There’s a lot of interesting talk in the comments of my Alan Gura report about how one defines good ideas, bad ideas, and who gets to decide this? I think it would be unfair to suggest the old Justice Potter Stewart, “I know it when I see it” approach, because every good idea is someone else’s bad idea. If there wasn’t a certain amount of relativity here, there would not be conflict. Suggesting one’s ideas are the right ideas, and someone else’s are the wrong ones, just because that’s clearly the case, is intellectually shallow. So how do we find truth, to the extent that it exists?
Conflict actually offers a way to separate good ideas from bad. That’s why Freedom of Speech is the first right in our society. Ideas are debated in the court of public opinion, which, at least ideally, allows good ideas to prevail over bad ones. But in order to separate good ideas from bad, you need to have some kind of framework. Otherwise you just have conflict for conflict’s sake, which advances nothing. That framework needs to be effectiveness, or “Do your ideas work?” In that framework, ideas that work and further a movement’s goals are good ideas, and ideas that don’t work, or don’t further a movement’s goals are bad ones. Having your ideas work is what lends them credibility, ultimately. Let’s just take a look at this example from the comments:
Sebastian, I understand your point, but how are we to judge what is a “good idea” vs. what is a “bad idea”? As I recall, Heller was roundly condemned (at one point) by the NRA as a bad idea, and it’s turned out to be a shining victory.
At one time I thought Parker was a bad idea, because I felt the chances of it winning were slim, and that it would create negative precedent to overcome. But Alan Gura was willing to go around on blogs and make the case for it, and the victories racked up built up his position, and weakened NRA’s position. I’d not agree with NRA today if they were still against a three branch strategy for the Second Amendment. Alan Gura’s ideas prevailed because he convinced people they were good ideas, and then created a track record of those ideas working to advance the movement.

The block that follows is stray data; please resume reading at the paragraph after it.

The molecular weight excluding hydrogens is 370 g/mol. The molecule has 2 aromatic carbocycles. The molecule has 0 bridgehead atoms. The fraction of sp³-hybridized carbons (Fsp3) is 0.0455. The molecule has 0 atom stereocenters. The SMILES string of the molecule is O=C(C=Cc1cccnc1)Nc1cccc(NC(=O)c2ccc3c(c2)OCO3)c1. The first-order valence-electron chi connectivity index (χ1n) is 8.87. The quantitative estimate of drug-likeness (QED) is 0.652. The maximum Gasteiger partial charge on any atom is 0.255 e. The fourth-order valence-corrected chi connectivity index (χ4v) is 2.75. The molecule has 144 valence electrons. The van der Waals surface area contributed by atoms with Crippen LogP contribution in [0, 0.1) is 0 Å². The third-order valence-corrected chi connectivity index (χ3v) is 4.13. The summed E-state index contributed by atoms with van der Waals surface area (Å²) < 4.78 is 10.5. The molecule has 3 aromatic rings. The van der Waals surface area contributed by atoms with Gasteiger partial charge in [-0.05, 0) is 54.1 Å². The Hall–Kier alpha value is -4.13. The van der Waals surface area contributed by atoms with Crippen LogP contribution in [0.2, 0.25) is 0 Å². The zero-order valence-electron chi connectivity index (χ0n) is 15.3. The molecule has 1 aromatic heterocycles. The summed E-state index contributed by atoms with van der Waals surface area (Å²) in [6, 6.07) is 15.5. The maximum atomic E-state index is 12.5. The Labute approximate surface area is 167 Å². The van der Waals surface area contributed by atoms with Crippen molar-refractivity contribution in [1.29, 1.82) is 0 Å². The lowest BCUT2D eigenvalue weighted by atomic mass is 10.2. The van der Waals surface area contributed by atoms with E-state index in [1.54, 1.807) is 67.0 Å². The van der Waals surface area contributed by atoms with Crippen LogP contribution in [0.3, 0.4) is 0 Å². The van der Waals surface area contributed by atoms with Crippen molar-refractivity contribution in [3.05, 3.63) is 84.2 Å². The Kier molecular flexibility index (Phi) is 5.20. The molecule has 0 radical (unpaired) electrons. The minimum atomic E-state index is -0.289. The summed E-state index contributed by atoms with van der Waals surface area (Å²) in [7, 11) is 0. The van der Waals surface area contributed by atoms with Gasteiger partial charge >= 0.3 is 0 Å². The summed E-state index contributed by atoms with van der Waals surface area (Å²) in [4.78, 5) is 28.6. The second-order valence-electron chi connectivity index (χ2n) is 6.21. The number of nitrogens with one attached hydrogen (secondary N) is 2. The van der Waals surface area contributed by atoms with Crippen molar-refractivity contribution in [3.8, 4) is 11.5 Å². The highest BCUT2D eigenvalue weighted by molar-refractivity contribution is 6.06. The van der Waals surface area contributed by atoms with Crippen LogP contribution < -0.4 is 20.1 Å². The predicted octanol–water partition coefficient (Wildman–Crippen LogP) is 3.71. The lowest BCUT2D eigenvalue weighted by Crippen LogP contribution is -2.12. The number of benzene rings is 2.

I will take the example of Gary Gorski that I used in the previous post, who has his own ideas on how to conduct Second Amendment litigation. He’s responsible for the infamous Silveira case, which reenforced the collective rights view in the 9th Circuit. He’s also been a passionate advocate against Alan Gura’s strategy, and has even attacked Alan Gura personally. One can pretty easily conclude that Alan Gura’s ideas are good, and Gorski’s are bad, because Alan Gura’s ideas have a track record of winning and Gorski’s do not.
It is ultimately through argument and persuasion that we try to separate the wheat from the chaff, but any idea or strategy that is advanced eventually must be able to meet the hard cold test of succeeding in reality, and ideas which can’t answer basic challenges, deal with fundamental questions of practical implementation, or which fail when put into practice, have to be considered bad ideas and pushed aside as ineffective. I can’t think of any other way you keep a movement progressing forward.